When great music gets recognised, that usually has a positive effect on the people who make it and the industry as a whole. For that reason, awards exist in the world of music to honor those who contribute to a song’s success. This includes artists, producers, songwriters and videographers. In addition to the coveted Grammys, there are a variety of other trophies handed out in different areas of the music business.
While award shows aren’t the final word in what makes great music, they can still be important indicators of trends and a good way to showcase talent. Some of the most memorable moments from these televised events include the times that music’s biggest names took to the stage to perform their biggest hits. From the time Rihanna sported a green fur outfit with matching green boots as she commanded the stage to deliver her hit “Bitch Better Have My Money” at the BRITs in 2015, to when country star Jason Aldean performed his song “Burnin’ It Down” while he was surrounded by pyrotechnics at the CMAs the same year.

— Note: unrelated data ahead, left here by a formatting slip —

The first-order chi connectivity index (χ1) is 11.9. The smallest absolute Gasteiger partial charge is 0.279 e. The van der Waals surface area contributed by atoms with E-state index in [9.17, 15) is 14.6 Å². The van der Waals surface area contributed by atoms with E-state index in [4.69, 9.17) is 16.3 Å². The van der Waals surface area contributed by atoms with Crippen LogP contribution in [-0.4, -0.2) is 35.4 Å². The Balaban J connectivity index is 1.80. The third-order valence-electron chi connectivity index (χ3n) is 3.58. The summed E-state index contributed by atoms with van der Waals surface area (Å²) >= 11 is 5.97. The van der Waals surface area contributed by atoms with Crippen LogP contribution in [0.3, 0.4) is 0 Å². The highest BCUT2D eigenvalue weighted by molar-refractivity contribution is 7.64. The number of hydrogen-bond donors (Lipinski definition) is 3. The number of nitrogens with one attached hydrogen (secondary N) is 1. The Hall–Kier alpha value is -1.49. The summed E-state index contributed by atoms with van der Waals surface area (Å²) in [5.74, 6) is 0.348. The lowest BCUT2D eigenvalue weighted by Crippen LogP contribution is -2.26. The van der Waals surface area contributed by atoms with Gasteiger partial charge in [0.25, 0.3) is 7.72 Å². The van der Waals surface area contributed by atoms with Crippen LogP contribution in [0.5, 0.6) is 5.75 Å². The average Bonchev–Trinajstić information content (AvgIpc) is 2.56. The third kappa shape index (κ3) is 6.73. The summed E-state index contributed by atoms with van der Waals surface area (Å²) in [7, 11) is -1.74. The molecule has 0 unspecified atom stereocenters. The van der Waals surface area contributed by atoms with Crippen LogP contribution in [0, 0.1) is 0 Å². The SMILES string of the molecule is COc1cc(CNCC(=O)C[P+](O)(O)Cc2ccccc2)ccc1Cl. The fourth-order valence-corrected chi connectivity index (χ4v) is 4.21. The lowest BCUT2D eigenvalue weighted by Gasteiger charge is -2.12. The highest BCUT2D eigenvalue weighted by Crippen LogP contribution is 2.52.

These moments were all made possible by the prestigious Grammys, which is an annual ceremony put on by The Recording Academy to honour the recording industry’s most talented artists and musicians. There are 84 categories in total, including Album of the Year (which honours the performers and production team behind an entire album), Record of the Year (which is awarded to the songwriter/s of a single track) and Best New Artist (which is given to a promising breakthrough singer-songwriter).
The winners of these awards are determined by votes from members of The Academy of Recording Arts & Sciences, which is comprised of hundreds of thousands of professionals working in all aspects of the music industry. In general, the top five recordings in each category receive a nomination. However, in some craft and specialized categories, review committees decide the final nominees.
While some critics have alleged that the Grammys are not necessarily a fair reflection of artistic achievement, a win or even a nomination often brings with it a deluge of retail interest for an album or a single. Even if an artist isn’t a winner, appearing at the show can help inform thousands of clueless listeners about an album they may not have known existed.
It might be interesting to see what would happen if the Grammys were to shift their focus to rewarding cultural – rather than commercial – accomplishment. While that might free the winners from a blow to their creativity, it could also mean that a lot of good music would go unrecognised.